Developments Generating Demand for Privacy and Data Security Legal Practice
The Internet of Things and emerging technologies, cross-device tracking, data security, state attorney general enforcement and privacy legislation around the world (including the EU and Canada) are all helping ensure that 2017 will be another busy year for privacy and data security lawyers.
Specific examples of areas that are generating demand for expert legal interpretation and guidance include:
- The Internet of Things and emerging technologies. The days when internet connectivity was strictly between an individual and his or her device screen are over. Now our “things” are sending and receiving data over the internet. This has caught the attention of regulators. In February 2016, ASUSTeK Computer settled a Federal Trade Commission (FTC) enforcement action regarding security flaws in its routers. A February 2017 settlement by Vizio with the FTC and New Jersey Attorney General regarding smart television tracking demonstrates the application of established consumer protection principles to emerging technologies. In a blog post about this settlement, the FTC noted its guidance in Careful Connections: Building Security in the Internet of Things.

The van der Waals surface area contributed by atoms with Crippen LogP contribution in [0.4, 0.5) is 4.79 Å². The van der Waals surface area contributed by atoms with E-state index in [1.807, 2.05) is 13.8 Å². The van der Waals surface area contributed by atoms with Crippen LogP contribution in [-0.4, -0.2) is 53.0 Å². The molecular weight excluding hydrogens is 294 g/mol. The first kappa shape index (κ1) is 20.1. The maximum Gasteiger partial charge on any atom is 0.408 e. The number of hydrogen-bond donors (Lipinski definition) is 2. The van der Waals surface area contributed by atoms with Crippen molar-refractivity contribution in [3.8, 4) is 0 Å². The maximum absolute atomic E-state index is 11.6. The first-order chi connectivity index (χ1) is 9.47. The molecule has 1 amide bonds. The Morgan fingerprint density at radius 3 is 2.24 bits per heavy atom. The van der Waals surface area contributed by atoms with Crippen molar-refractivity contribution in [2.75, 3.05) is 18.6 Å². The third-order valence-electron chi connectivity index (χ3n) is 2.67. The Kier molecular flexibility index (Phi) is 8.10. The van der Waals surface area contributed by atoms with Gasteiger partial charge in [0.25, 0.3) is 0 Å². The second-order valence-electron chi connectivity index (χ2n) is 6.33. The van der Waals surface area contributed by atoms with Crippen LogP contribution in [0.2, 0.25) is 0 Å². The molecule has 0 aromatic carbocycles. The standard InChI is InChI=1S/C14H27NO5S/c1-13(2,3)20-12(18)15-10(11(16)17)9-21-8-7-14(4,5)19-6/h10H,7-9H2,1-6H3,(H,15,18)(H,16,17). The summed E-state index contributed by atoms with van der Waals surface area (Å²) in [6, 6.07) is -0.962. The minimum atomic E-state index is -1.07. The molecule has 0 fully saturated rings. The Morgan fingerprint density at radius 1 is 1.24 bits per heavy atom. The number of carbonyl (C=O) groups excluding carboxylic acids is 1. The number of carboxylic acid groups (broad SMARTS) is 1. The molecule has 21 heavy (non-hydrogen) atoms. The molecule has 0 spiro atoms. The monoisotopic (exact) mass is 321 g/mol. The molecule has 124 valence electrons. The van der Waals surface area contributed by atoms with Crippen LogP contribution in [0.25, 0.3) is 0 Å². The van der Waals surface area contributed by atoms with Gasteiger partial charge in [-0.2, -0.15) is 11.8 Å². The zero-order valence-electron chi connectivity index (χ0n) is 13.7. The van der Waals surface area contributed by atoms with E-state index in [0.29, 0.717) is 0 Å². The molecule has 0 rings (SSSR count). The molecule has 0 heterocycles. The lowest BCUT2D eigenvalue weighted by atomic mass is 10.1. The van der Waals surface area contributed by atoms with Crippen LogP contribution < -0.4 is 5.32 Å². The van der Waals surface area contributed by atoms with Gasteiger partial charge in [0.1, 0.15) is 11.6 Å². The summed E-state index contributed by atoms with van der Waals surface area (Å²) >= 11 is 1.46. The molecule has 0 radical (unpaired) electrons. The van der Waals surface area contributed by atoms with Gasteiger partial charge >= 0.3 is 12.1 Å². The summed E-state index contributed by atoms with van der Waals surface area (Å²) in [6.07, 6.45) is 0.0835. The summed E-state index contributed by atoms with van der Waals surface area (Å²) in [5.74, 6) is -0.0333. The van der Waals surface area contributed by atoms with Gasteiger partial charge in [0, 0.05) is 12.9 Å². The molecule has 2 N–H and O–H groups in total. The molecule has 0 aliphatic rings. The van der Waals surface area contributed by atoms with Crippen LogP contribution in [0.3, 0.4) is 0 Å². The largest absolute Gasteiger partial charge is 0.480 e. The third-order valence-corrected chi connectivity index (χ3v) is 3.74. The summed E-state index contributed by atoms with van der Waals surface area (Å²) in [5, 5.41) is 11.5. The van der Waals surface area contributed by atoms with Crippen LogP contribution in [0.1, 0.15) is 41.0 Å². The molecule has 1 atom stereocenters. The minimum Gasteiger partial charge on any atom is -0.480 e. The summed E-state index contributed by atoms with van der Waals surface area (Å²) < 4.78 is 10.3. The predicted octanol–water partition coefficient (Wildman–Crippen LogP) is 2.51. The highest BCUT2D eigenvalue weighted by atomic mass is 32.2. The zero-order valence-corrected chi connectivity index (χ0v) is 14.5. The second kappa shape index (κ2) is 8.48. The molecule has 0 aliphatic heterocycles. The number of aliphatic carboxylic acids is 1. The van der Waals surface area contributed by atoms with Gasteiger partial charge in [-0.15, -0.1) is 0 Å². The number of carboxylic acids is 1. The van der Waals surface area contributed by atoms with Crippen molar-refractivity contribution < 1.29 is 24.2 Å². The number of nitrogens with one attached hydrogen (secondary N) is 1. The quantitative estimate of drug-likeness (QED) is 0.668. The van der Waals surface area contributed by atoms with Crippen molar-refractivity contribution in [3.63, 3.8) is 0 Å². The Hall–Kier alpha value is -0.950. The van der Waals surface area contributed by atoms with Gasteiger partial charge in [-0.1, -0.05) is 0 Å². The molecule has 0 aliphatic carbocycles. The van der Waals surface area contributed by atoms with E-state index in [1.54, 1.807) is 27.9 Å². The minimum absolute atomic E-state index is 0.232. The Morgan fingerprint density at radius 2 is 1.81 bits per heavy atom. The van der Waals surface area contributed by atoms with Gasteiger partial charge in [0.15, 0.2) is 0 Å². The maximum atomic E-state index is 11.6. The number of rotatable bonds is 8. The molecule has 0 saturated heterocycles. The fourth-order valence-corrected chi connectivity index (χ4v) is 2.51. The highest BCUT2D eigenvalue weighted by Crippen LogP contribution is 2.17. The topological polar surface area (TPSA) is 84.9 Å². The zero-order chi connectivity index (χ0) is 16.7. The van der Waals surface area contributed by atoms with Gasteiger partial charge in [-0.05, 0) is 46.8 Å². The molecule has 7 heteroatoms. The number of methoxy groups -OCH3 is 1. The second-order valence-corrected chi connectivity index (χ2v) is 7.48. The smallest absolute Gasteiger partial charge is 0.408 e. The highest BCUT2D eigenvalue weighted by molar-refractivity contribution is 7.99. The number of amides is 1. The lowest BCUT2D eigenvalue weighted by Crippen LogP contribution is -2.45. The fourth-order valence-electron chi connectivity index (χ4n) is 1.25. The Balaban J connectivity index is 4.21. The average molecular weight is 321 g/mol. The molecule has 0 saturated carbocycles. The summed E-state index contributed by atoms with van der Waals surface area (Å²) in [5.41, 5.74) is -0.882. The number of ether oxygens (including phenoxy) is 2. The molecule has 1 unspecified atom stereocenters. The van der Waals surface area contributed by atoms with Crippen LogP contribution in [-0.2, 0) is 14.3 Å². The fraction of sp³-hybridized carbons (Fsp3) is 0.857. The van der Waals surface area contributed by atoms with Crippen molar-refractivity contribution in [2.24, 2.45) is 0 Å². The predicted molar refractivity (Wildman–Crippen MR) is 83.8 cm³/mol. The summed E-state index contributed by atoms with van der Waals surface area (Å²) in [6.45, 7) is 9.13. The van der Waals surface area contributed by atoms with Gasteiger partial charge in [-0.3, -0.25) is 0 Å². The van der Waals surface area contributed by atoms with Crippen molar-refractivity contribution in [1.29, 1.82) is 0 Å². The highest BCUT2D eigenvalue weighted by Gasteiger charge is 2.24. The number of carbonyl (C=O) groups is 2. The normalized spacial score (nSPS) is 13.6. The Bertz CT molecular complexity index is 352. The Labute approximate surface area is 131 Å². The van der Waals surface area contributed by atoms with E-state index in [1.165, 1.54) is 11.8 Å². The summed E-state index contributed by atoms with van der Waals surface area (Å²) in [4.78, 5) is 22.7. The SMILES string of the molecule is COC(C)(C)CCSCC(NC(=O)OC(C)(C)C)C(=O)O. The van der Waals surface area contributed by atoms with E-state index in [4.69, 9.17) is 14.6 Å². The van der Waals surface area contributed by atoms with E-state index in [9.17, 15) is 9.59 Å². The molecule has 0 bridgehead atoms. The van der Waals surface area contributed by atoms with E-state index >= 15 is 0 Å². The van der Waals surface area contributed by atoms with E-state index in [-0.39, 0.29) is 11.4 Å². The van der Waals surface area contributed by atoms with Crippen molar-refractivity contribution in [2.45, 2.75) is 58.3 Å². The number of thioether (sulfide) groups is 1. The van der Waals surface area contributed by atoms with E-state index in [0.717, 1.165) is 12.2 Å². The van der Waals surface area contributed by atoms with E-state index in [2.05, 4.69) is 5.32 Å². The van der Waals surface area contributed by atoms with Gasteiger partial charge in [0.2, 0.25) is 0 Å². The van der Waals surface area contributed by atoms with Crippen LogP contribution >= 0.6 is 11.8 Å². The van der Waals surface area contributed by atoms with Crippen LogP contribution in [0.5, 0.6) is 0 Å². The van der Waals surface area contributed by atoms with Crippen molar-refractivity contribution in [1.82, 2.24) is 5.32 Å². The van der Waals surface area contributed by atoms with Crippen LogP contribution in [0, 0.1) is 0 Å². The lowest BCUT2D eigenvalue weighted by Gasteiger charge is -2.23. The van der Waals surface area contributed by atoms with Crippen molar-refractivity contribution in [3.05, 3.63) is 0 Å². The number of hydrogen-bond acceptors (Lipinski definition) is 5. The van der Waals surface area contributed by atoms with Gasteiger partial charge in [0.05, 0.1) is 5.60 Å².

- Cross-device tracking. Cross-device tracking occurs when platforms, publishers, and ad technology companies connect consumers’ activities across their smartphones, tablets, desktop computers, and other connected devices. In January 2017, the Federal Trade Commission issued a staff report on cross-device tracking that recommends that companies engaged in cross-device tracking: (1) be transparent about their data collection and use practices; (2) provide choice mechanisms that give consumers control over their data; (3) provide heightened protections for sensitive information, including health, financial, and children’s information; and (4) maintain reasonable security of collected data.